Donald Trump Jr. campaigns in Oxford for Tate Reeves: “We’re going to run this state like Donald J. Trump is running America”
The Mississippi gubernatorial election is 12 days out, and Republican candidate Tate Reeves was in Oxford on the campaign trail.
Joining him on Thursday evening at Johnny Morgan’s Shop in Oxford was a special guest – Donald Trump Jr.
Reeves was not the only candidate in the Nov. 5 election in attendance at the 2019 Good Ole Boys and Gals rally, but he was certainly the headliner. A handful of other candidates running for state legislative positions spoke for 3 to 4 minutes apiece on Thursday night, before Reeves and Trump Jr. took the stage, speaking for a combined 45 minutes. Democratic gubernatorial candidate Jim Hood was not in attendance.
“It’s an important election. We as Mississippians have a choice,” Reeves said. “We’re going to run this state like Donald J. Trump is running America… and the reality is, we’re going to elect Republicans up and down the ticket.”
During his 10-minute speech, Reeves spoke on his opponent’s and the Democratic party’s views on abortion, taxes, unemployment rates and out-of-state campaign funding.
Reeves also touted Mississippi’s current unemployment rates and fiscal health.
“The reality is that Mississippi is in the best financial shape we’ve ever been in,” Reeves said. “When I walked in the door 16 years ago, Mississippi only had $13 million in our rainy day fund. On June 30, when the fiscal year ended, thanks to conservative leadership, Mississippi had $554 million in our rainy day fund.”
By comparison, Reeves stated Hood’s plans for new state programs would lead to higher tax rates. Throughout his campaign, Hood has been outspoken for universal preschool, teacher pay raises and fully funding the state education formula, which has only been fully funded twice since its inception in the 1990s.
Hood has also proposed raising the state gas tax, which has not been adjusted since the 1980s, to fund statewide infrastructure projects.
“We can elect someone who’s for cutting taxes and letting you keep more of your money, or we can elect someone that’s already proposed $941 million in new spending, which is going to lead to new taxes,” Reeves said. “The liberal Democrats in Washington believe that government is entitled to every single penny you make, and every single penny you keep you should be thankful for.
“We, on the other hand, believe that government doesn’t have anything that they don’t take from anyone else.”
Although he recently released a campaign ad promoting his own plan for teacher pay raises and education improvements in Mississippi, Reeves did not relay that message in his Thursday night speech.
Trump Jr. then took the stage following an introduction from his girlfriend, former San Francisco Assistant District Attorney and former cohost of “The Five” on Fox News, Kimberly Guilfoyle. Guilfoyle kissed Trump Jr. as he stepped onto the platform, which prompted him to make a joke relating to the “Me Too” movement.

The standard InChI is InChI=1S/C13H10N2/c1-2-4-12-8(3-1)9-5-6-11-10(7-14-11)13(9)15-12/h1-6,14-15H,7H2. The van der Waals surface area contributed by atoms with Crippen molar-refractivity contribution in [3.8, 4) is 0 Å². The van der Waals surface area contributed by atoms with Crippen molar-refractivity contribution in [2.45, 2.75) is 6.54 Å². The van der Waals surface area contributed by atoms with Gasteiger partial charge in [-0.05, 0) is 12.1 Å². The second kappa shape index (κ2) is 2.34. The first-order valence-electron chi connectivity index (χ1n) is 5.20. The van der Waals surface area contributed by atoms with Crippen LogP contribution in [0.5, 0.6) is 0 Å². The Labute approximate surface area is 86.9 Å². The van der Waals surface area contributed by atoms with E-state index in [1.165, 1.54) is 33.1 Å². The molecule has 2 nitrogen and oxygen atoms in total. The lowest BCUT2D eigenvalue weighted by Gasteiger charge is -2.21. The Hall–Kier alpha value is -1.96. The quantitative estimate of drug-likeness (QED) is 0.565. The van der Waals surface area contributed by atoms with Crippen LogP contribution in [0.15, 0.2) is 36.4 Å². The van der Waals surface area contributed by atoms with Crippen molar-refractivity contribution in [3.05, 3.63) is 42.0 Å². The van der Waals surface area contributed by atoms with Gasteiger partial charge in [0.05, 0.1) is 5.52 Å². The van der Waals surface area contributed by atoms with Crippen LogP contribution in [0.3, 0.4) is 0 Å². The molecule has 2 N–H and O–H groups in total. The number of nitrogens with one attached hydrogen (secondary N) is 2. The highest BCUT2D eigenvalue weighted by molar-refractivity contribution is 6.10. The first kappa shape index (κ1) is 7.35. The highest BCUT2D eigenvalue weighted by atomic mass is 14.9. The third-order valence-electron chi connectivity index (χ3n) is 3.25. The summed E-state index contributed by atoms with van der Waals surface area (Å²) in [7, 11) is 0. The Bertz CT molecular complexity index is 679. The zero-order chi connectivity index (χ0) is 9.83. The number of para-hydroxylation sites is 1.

“Notice she went in for the kiss, not me,” he said. “I know this is Mississippi, but I’m from New York and I don’t want her to ‘Me Too’ me.”
Addressing the crowd of approximately 350 people, Trump Jr. said he was exceptionally proud of the parents who brought their children to the event.
“I like to see these young kids out here learning a little bit about politics and fighting for conservative values,” Trump Jr. said. “We have enough young kids that are brainwashed by that liberal crap that they’re spreading up north, so it’s good to be here.”
Trump Jr. made a point to emphasize how he relates to the working man in spite of his family’s wealth. Other talking points included socialism and the Democratic agenda, China and how Reeves falls in line with the “MAGA agenda.”
He also blasted mainstream media as the “marketing division” of the Democratic Party.
Trump Jr. compared Mississippi to its neighbor to the west, Louisiana, painting the Pelican State as an economic failure under Democratic Gov. John Bel Edwards.
“We need guys who are willing to step up like Tate (Reeves). Guys who will fight for the MAGA agenda,” Trump Jr. said. “We don’t want Mississippi to end up like your neighbor, run by a democratic governor, who’s the only state in the Trump economy losing jobs. You want that here? You want to take years of success under Gov. (Phil) Bryant and give it all back? Because that’s what will happen.”
Trump Jr.’s questions were met with the crowd booing and shouting, “No!”
Leveling with the crowd, Trump Jr. made an appeal to the average Mississippian. He acknowledged his family’s wealth, but stated that he, and his father, are able to find common ground with the “hardworking men and women of this country” because and in spite of their wealth.
The reason, he said, is because of the amount of time he and his father spend in the American heartland.
“No one understands the irony better than me, that the brash billionaire from New York was able to come into the hardworking portions of this country and speak to those people, not at them,” Trump Jr. said. “We’re told we’re terrible people, we’re told we’re racists for things that have nothing to do with race. We’re told we’re hypocritical. We’re told we’re every name in the book for believing in God, for believing in the Second Amendment, for wanting Americans to actually live their American dream.”
President Donald Trump will join Reeves on the trail next Friday, Nov. 1, in Tupelo for a campaign rally at Bancorpsouth Arena.
The 2019 Mississippi general election will take place on Nov. 5.
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